1. Cost out what would have happened and what it would have cost us long term if we didn’t ‘fail’ now…  i.e. we didn’t launch ‘x’ product on ‘y’ date because of this bug, but if we did go ahead and launch, it would have cost us ‘z’ in three months’ time when our accounting didn’t reconcile
  2. Set up a huge sign that says: “We didn’t nail it but what did we learn” – then facilitate your session so that everyone can contribute – don’t have leadership put forward their reasons for the ‘failure’
  3. Set up a ‘FIVE WHYS’ session with FOOD galore – using the techniques from Eric Reis’s Lean Start Up get to the root cause of the problem to figure out why we failed. Information is power and food generates good discussion every time
  4. Have real business examples of so called ‘failed’ attempts before great success 

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Rachna Verma, a senior consultant in Australia believes the old adage that the best way to get good at something is to teach it.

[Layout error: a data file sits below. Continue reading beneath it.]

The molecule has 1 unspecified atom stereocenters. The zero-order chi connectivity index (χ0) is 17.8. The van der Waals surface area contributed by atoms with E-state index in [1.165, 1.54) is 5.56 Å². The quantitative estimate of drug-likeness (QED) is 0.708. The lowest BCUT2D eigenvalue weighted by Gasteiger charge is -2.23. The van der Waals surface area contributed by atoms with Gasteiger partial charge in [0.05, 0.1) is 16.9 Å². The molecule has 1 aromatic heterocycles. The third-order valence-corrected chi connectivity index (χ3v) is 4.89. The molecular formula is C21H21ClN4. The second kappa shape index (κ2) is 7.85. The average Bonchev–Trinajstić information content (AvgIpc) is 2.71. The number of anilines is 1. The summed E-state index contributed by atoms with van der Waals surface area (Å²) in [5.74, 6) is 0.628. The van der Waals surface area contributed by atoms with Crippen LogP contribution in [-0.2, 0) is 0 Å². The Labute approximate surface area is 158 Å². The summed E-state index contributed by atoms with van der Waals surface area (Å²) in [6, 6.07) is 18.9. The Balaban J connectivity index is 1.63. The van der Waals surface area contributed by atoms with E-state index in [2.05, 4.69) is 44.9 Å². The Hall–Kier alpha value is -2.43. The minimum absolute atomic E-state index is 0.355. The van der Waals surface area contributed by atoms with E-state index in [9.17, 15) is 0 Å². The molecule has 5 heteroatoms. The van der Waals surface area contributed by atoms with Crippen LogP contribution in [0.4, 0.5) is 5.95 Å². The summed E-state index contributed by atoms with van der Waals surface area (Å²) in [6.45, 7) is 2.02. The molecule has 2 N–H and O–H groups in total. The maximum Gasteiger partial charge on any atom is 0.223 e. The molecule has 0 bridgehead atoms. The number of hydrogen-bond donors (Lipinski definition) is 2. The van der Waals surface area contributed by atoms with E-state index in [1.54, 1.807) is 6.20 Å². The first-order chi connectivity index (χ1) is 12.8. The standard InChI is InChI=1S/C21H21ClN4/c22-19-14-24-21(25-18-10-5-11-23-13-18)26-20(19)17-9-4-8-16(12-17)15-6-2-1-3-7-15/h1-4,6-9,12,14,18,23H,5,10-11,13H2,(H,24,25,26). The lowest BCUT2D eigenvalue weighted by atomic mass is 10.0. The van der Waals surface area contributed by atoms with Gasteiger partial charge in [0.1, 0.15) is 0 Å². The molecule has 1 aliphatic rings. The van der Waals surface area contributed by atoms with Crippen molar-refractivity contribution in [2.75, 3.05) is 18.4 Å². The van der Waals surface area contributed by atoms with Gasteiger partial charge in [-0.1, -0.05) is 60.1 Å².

Known as ‘The Protégé Effect, the website effectively says it’s “a psychological phenomenon where teaching, pretending to teach, or preparing to teach information to others helps a person learn that information.

For example, a student who is studying for an exam could benefit from the protégé effect and improve their understanding of the relevant material, by teaching that material to their peers.”

So teach your failure.

Rachna explains, “Create a learning example from the experience and share it with your team so that they also learn from the experience and as a team you all grow together.

Some of the biggest learnings come from failure so it is important to capture this. And the best way to get good at something is to teach it!”


It is important to mark the end of Failure. One advantage of sprinting is that you have time boxes where work is contained and completed. When things fail, it is important to stop working on them, to stop both the activities and behaviours which contributed to them.